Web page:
Other new genes of interest that were likely causal towards telomere length included those involved in DNA replication, recombination, and repair. The metabolism of pyrimidine (of which the DNA components cytosine (C), thymine (T), and uracil (U) are derivatives) also was identified by the Gene Ontology analysis.
Telomere length, healthspan, and lifespan
Since this dataset also included the disease outcomes of its participants, the authors were able to investigate the roles that these gene variants may have played in their risk for various diseases and life expectancy. According to their analysis, genetically determined telomere length was associated with a lower risk of coronary artery disease and a higher risk of several organ-specific cancers.
Using public health modeling methods, the researchers modeled the life expectancy of their study population to determine whether increased telomere length could lead to living longer. At age 40, individuals with telomeres greater than 1 standard deviation higher than the average were expected to live 2.5 years longer than those with telomeres shorter than 1 standard deviation below the average. This observation held both for men and women, using several different life expectancy modeling assumptions.
Here we interrogate a powerful population resource of peripheral leukocyte TL (LTL) measurements, a practical measure of TL that correlates well with TL across different tissues within individuals, that we created in 472,174 well-characterized participants in the UK Biobank (UKB). We increase knowledge of the genetic architecture of LTL several-fold, including identification of multiple new rare and lower-frequency variants associated with LTL. Using the principle of Mendelian randomization (MR), we find evidence to support causal roles for LTL with multiple physiological traits and diverse diseases. We also estimate that people with shorter LTL have a lower life expectancy.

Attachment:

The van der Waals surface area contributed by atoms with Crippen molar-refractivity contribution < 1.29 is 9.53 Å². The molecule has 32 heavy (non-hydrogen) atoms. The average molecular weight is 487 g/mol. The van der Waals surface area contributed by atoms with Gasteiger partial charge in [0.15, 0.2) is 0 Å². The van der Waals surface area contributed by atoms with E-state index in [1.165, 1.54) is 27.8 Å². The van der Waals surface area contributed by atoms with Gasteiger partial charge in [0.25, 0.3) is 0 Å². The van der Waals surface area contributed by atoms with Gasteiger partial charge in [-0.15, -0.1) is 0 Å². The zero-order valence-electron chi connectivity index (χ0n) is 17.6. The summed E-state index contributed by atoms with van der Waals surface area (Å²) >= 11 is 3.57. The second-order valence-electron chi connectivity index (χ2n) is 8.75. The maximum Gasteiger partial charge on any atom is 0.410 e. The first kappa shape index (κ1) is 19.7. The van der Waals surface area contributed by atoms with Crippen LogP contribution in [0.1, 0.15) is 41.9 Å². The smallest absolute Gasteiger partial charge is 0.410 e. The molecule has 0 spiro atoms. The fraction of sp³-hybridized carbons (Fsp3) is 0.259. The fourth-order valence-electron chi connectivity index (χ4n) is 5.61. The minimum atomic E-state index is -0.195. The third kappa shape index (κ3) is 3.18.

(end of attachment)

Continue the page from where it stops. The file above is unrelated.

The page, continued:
The importance of telomere length in longevity has become a controversial topic over the years. This study confirms the extreme complexity of the topic while simultaneously shedding light on some of those complexities.
The UK Biobank, while somewhat diverse, contains a largely British population, and participants were all between 40 and 69 at age of recruitment . Further research will be needed before confirming these findings in other ages and ethnic backgrounds.
However, the robustness and size of the dataset used is the study’s primary strength. It was able to identify new candidate genes, validate previous findings, and relate these findings to real-world outcomes, such as coronary artery disease, cancer, and life expectancy.
Notably, genetics only accounted for a small percentage of the variation of telomere length across individuals, suggesting that environmental factors, age, and other factors may play an outsized role. Further, telomere length could only account for 2.5 years in life expectancy, comparing participants who were one standard deviation above and below the mean.
While not insignificant, it is considerably less than the effect that other known factors have on life expectancy, such as long-term cigarette smoking (10 years) and diabetes (6 years) at age 40, concurrently validating the premise behind telomere-related therapeutics and tempering expectations for the maximum effect that they could potentially have.